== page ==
Staryk uses the Muntz Strad for his performance of the Mendelssohn Concerto with the University of Victoria Orchestra conducted by George Corwin. The balance between the solo violin and the orchestra is often a problem in performances of the Mendelssohn Concerto, and one would imagine that it would be a problem during this outdoor public performance in 1973, but the commanding sound of the Muntz Strad can be heard clearly even in pianissimo passages, and even when the occasional breeze causes the sound to waft away from the microphone.

I love the brisk tempos, particularly the tempo of the slow movement (which is not slow).

You'll have to wait for a few weeks before this recording becomes available, so in the meantime, particularly if you are unfamiliar with Staryk's playing and career, you might like to read this interview I did with him in 2009. And I'm sure you would certainly enjoying hearing the recordings on this YouTube channel devoted to films of Staryk playing recitals, concertos, and even donning a red wig and playing the part of Vivaldi in a film.

Friday, October 23, 2015

The Pianists Speak and Move

Two film clips from 1953: Yves Nat demonstrates how to play Chopin to a class of students (notice the subtle way everyone begins to move once he starts to play), and Alfred Cortot gives us his "inner text" while he plays Schumann's "The Poet Speaks."

Wednesday, October 21, 2015

Pachelbel in Prague!

What an honor it is to hear this beautifully played violin-only adaptation of my string orchestra arrangement of the Pachelbel Canon. The performance was part of The Prague Music School's 55th anniversary concert, which took place on October 18th in the Martinů Hall of the Lichtenstein Palace.

The entrance of the youngest performers at the end is just priceless.

Saturday, October 17, 2015

Something Musically Wonderful Near Cincinnati

I just read about a school in Winton Woods, Ohio, where the principal, Jeremy Day, who has recently started playing the viola, is a member of the fifth grade orchestra.

Congratulations to everyone involved!

Monday, October 12, 2015

More About Plato and Music

I don't really buy this claim that Plato's works were arranged to correspond with the 12 notes of a musical scale, but I do like the idea of "not revealing doctrines that would threaten the gods of Olympus." This is something worth reading, particularly for musicians who would, like me, have a bone to pick with Jay Kennedy's musical claims.

Here's some food for thought:
Positive concepts are lodged at the harmonious third, fourth, sixth, eight and ninth "notes", which were considered to be most harmonious with the 12th; while negative concepts are found at the more dissonant fifth, seventh, 10th and 11th.
Given a 12-note chromatic scale, which was more than likely NOT generally used for the music of Plato's time, the third degree of the scale would be a whole step from the root, the fourth degree, would be a minor third away from the root, the sixth degree would be a perfect fourth from the root, the eighth degree would be a perfect fifth, and so on. It doesn't make any musical sense to me.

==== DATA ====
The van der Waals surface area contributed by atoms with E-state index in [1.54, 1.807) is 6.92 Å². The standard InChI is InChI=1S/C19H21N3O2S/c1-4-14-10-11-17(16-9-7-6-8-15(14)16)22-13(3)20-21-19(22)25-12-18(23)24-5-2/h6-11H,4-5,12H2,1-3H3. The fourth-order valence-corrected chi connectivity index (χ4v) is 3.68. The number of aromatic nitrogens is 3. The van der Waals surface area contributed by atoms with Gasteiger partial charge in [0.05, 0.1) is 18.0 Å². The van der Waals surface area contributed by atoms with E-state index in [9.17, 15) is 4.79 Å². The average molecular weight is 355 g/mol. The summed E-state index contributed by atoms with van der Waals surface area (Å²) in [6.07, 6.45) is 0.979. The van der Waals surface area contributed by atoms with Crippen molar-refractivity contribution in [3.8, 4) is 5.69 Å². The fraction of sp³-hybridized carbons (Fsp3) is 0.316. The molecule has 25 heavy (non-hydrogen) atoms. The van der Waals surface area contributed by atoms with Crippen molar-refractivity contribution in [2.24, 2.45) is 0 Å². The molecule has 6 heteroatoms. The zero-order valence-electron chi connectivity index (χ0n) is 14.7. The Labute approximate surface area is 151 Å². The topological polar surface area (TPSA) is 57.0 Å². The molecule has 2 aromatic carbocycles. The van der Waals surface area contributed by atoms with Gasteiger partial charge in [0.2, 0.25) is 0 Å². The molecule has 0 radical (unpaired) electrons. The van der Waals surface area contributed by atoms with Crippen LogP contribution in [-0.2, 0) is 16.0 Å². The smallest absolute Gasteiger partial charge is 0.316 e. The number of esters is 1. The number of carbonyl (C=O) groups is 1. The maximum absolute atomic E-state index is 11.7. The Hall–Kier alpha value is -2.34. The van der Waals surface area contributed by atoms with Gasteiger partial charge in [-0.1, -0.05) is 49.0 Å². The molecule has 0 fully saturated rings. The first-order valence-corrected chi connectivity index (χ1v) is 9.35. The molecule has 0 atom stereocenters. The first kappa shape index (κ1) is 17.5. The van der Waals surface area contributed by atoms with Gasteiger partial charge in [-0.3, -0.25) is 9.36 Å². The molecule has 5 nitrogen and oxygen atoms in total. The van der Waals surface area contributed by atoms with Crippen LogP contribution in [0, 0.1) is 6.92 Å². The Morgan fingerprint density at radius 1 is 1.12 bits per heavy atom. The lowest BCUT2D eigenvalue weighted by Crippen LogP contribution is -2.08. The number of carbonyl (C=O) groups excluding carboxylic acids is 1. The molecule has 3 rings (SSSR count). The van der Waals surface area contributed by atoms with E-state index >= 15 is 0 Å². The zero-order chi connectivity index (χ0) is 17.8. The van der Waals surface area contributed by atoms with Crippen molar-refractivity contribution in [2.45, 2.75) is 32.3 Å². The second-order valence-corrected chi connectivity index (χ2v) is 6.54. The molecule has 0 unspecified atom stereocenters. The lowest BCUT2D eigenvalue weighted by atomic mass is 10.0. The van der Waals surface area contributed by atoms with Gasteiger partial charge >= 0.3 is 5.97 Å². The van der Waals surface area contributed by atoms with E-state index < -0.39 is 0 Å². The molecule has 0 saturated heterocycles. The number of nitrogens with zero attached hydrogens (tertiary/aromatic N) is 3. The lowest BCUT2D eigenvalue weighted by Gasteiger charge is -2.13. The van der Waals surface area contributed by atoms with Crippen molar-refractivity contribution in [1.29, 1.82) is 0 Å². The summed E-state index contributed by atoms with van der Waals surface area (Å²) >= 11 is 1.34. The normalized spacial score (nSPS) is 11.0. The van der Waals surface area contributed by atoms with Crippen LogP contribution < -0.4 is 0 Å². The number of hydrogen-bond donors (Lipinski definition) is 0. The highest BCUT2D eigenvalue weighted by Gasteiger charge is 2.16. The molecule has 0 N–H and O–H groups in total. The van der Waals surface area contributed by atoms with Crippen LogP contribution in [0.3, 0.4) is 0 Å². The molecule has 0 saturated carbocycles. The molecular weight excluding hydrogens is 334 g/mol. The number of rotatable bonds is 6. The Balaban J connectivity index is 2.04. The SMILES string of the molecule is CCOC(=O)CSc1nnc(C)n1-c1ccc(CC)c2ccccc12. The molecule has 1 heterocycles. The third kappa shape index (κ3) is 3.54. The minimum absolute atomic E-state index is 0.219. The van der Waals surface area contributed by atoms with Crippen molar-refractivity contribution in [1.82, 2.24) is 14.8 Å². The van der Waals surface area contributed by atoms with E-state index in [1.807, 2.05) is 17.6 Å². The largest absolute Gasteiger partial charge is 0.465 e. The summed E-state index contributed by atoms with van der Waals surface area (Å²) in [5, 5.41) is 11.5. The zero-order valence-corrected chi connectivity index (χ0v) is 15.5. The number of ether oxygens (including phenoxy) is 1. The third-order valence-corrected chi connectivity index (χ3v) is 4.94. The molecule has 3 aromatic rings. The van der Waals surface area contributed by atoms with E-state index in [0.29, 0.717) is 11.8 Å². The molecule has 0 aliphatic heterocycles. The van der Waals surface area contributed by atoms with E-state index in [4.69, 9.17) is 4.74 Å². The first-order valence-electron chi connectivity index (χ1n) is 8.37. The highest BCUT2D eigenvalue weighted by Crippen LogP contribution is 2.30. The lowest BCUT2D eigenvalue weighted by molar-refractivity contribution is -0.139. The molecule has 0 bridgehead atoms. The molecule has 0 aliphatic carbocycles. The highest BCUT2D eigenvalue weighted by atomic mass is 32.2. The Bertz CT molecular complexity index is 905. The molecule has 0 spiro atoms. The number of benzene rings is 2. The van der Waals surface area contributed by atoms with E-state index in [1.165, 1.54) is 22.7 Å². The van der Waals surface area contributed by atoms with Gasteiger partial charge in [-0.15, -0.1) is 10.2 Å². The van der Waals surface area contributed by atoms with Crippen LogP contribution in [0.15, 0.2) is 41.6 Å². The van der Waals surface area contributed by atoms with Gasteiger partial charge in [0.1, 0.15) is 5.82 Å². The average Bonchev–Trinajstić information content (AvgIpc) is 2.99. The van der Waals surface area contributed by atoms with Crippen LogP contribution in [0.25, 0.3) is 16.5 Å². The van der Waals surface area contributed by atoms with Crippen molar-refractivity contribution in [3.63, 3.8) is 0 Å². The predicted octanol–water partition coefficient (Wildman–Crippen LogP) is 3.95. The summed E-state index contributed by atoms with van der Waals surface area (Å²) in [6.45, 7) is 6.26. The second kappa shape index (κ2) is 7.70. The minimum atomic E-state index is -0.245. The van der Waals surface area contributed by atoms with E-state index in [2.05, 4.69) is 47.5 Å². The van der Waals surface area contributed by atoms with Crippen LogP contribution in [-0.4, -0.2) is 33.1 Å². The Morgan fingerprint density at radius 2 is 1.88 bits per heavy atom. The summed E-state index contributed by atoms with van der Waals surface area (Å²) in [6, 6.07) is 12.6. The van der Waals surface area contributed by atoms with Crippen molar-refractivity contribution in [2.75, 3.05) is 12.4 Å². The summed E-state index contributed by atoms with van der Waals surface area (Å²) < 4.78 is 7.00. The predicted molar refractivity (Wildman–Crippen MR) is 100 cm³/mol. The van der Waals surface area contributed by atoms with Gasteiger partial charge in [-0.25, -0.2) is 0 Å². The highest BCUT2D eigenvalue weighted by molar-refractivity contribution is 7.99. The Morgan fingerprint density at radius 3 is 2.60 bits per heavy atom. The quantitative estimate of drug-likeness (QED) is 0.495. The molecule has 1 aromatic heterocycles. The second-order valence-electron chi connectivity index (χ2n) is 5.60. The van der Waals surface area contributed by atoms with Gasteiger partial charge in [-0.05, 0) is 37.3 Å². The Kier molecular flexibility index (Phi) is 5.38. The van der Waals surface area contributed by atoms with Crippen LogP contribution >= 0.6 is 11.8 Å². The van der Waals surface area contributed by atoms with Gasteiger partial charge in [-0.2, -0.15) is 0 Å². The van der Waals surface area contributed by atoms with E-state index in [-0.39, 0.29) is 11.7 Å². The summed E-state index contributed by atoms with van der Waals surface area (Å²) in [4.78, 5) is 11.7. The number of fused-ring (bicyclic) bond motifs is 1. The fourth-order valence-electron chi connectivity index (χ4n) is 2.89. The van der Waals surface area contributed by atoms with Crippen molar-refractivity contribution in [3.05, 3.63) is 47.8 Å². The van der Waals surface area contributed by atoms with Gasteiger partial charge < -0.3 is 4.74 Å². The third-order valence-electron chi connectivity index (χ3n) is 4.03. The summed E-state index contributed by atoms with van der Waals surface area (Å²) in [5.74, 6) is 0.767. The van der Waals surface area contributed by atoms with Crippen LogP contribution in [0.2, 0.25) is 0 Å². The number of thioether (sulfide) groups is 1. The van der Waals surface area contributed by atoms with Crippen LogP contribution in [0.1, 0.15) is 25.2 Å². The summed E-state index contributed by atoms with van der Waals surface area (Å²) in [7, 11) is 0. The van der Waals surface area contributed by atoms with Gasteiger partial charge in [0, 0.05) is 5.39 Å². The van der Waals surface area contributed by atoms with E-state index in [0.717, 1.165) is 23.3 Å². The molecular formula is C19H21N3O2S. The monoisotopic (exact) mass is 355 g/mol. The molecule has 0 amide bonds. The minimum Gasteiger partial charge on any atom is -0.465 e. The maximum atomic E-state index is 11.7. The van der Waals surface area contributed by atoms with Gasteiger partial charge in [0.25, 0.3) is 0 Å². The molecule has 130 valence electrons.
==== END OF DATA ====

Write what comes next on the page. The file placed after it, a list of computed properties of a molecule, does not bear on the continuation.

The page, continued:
If the degrees of the 12-note chromatic scale have particular qualities when they sound by themselves, then Plato would have to have had absolute pitch mixed with a kind of synesthesia. What respectable synesthete would divide notes simply between pleasant and dissonant. If that were true Plato would probably have written a lot more specifically about music. I believe that when he discussed modes he was commenting on the linear harmonic nature of a set of pitches going from "tonic" to "tonic" on instruments that did not have the ability to alter themselves chromatically (the lyre vs. the pedal harp, for example).

Sunday, October 11, 2015

More on The Visual Physicality of Violin and Viola Playing

I have been jumping back and forth between practicing string, wind, and keyboard instruments a lot lately, and have consequently been thinking about music, movement, and vision.

String playing requires a lot of functional body movement, but, when playing the flute or the recorder, functional body movement is restricted to the breathing mechanism in the horizontal and vertical center of the body, the mouth cavity (also central), and the fingers. In the case of the recorder (or I guess with any wind or brass instrument) the hands, arms, and fingers oppose one another in a relatively still position at the center of the body. Wind players have the luxury of reading music head-on, so the music is always in the center of a wind player's physical field of vision.

The flute is different from other wind instruments because the hands and arms are off to one side, though their function is pretty much the same. The mind's eye of a flutist has to be taught to visualize to the right, because that's where the fingers of both hands contact the keys. The hands and fingers are "over there," and they are impossible to actually see them when you are playing. All wind players must use their inner vision to pay attention to the inside of their mouths and the interior components of their breathing mechanisms. Nobody can really see that stuff without fancy imaging equipment.